Qualcomm Seeking To Stop Apple From Manufacturing and Selling iPhones Via New Lawsuits In China

According to Bloomberg report, Qualcomm recently filed lawsuits in China in an attempt to stop Apple from selling and manufacturing iPhones in the country. Much of Apple's iPhone assembly process takes place in China, as does the manufacturing of many iPhone components. China is also an important market for Apple, accounting for 22.5 percent of Apple's sales in 2016.

In a filing with the Beijing intellectual property court on September 29, Qualcomm claimed patent infringement and requested injunctive relief. "Apple employs technologies invented by Qualcomm without paying for them," said a Qualcomm spokesperson about the filing. The lawsuits are based on three non-standard essential patents covering power management and the Force Touch technology.

Qualcomm Inc. filed lawsuits in China seeking to ban the sale and manufacture of iPhones in the country, the chipmaker’s biggest shot at Apple Inc. so far in a sprawling and bitter legal fight, Bloomberg News reports.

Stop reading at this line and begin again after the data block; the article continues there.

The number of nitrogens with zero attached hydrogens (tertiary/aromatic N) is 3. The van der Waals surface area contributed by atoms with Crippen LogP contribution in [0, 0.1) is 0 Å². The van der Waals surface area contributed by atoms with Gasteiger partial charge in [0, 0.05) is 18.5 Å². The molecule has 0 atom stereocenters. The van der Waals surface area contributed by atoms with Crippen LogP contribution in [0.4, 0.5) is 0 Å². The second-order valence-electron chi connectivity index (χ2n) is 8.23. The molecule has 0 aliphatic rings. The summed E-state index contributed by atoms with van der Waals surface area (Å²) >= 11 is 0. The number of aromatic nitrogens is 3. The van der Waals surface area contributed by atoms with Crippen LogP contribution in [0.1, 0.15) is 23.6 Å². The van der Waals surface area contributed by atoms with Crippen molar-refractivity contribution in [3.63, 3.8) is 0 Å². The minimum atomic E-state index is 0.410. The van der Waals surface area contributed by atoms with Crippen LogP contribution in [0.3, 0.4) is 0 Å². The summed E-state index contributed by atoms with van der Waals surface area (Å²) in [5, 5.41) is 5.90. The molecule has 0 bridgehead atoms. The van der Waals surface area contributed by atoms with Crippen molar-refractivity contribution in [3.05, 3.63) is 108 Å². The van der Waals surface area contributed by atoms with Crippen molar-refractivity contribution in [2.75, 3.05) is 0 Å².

The fight between Apple and Qualcomm started back in January after the FTC filed a complaint which Qualcomm forced Apple to use its baseband chips for higher patent royalties. Apple followed with a $1 billion lawsuit against Qualcomm three days after the monopoly complaint. At that time Apple stopped paying licensing fees to Qualcomm, so did Apple suppliers.

Apple maintains that Qualcomm charges excessive licensing fees by requesting the percentage of an iPhone's entire value, while Qualcomm responds its technology is "at the heart of every iPhone." The chipmaker has since countersued and filed several patent infringement lawsuits against Apple. They also asked the U.S. International Trade Commission to block imports of some iPhone and iPad models.

Of course, Apple can't afford to lose the Chinese suits, as the iPhone is its primary revenue source, and the vast majority of units are assembled in China before being shipped elsewhere. Manufacturing in India is in its earliest stages, limited to the iPhone SE. It will likely take sometime before Chinese legal action makes progress. Apple will probably fight to have the cases dismissed if at all possible.

Via MacRumors And AppleInsider, Image Via TechCrunch And CNBC

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